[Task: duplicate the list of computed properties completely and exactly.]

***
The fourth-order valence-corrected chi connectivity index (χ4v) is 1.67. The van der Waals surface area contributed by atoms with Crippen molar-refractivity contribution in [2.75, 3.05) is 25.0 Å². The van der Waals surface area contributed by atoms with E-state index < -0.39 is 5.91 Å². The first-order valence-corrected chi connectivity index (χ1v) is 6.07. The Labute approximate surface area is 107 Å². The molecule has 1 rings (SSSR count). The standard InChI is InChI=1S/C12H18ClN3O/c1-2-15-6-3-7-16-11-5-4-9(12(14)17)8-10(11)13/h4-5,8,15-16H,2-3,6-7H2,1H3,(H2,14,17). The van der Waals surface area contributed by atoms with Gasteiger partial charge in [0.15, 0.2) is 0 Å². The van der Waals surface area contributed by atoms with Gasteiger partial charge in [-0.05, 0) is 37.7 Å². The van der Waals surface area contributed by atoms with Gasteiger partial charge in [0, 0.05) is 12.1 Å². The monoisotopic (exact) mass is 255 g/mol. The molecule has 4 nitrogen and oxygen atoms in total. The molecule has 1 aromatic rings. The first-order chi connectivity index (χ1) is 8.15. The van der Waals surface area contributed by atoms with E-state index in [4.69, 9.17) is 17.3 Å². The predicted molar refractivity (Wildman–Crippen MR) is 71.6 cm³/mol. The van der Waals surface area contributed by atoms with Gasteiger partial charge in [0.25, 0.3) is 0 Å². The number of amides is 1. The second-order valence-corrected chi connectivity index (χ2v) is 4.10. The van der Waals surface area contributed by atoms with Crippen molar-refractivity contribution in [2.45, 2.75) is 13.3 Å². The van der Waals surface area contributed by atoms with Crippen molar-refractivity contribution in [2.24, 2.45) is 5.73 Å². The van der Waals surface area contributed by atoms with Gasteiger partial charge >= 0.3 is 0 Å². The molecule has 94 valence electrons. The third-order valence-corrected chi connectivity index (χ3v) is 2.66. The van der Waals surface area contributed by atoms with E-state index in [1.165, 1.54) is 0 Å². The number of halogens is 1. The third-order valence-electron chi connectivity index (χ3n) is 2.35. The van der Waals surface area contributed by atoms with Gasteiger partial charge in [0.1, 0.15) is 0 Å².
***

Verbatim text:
The fourth-order valence-corrected chi connectivity index (χ4v) is 1.67. The van der Waals surface area contributed by atoms with Crippen molar-refractivity contribution in [2.75, 3.05) is 25.0 Å². The van der Waals surface area contributed by atoms with E-state index < -0.39 is 5.91 Å². The first-order valence-corrected chi connectivity index (χ1v) is 6.07. The Labute approximate surface area is 107 Å². The molecule has 1 rings (SSSR count). The standard InChI is InChI=1S/C12H18ClN3O/c1-2-15-6-3-7-16-11-5-4-9(12(14)17)8-10(11)13/h4-5,8,15-16H,2-3,6-7H2,1H3,(H2,14,17). The van der Waals surface area contributed by atoms with Gasteiger partial charge in [0.15, 0.2) is 0 Å². The van der Waals surface area contributed by atoms with Gasteiger partial charge in [-0.05, 0) is 37.7 Å². The van der Waals surface area contributed by atoms with Gasteiger partial charge in [0, 0.05) is 12.1 Å². The monoisotopic (exact) mass is 255 g/mol. The molecule has 4 nitrogen and oxygen atoms in total. The molecule has 1 aromatic rings. The first-order chi connectivity index (χ1) is 8.15. The van der Waals surface area contributed by atoms with E-state index in [4.69, 9.17) is 17.3 Å². The predicted molar refractivity (Wildman–Crippen MR) is 71.6 cm³/mol. The van der Waals surface area contributed by atoms with Gasteiger partial charge in [0.25, 0.3) is 0 Å². The number of amides is 1. The second-order valence-corrected chi connectivity index (χ2v) is 4.10. The van der Waals surface area contributed by atoms with Crippen molar-refractivity contribution in [2.45, 2.75) is 13.3 Å². The van der Waals surface area contributed by atoms with Crippen molar-refractivity contribution in [2.24, 2.45) is 5.73 Å². The van der Waals surface area contributed by atoms with Gasteiger partial charge >= 0.3 is 0 Å². The molecule has 94 valence electrons. The third-order valence-corrected chi connectivity index (χ3v) is 2.66. The van der Waals surface area contributed by atoms with E-state index in [1.165, 1.54) is 0 Å². The number of halogens is 1. The third-order valence-electron chi connectivity index (χ3n) is 2.35. The van der Waals surface area contributed by atoms with Gasteiger partial charge in [0.1, 0.15) is 0 Å².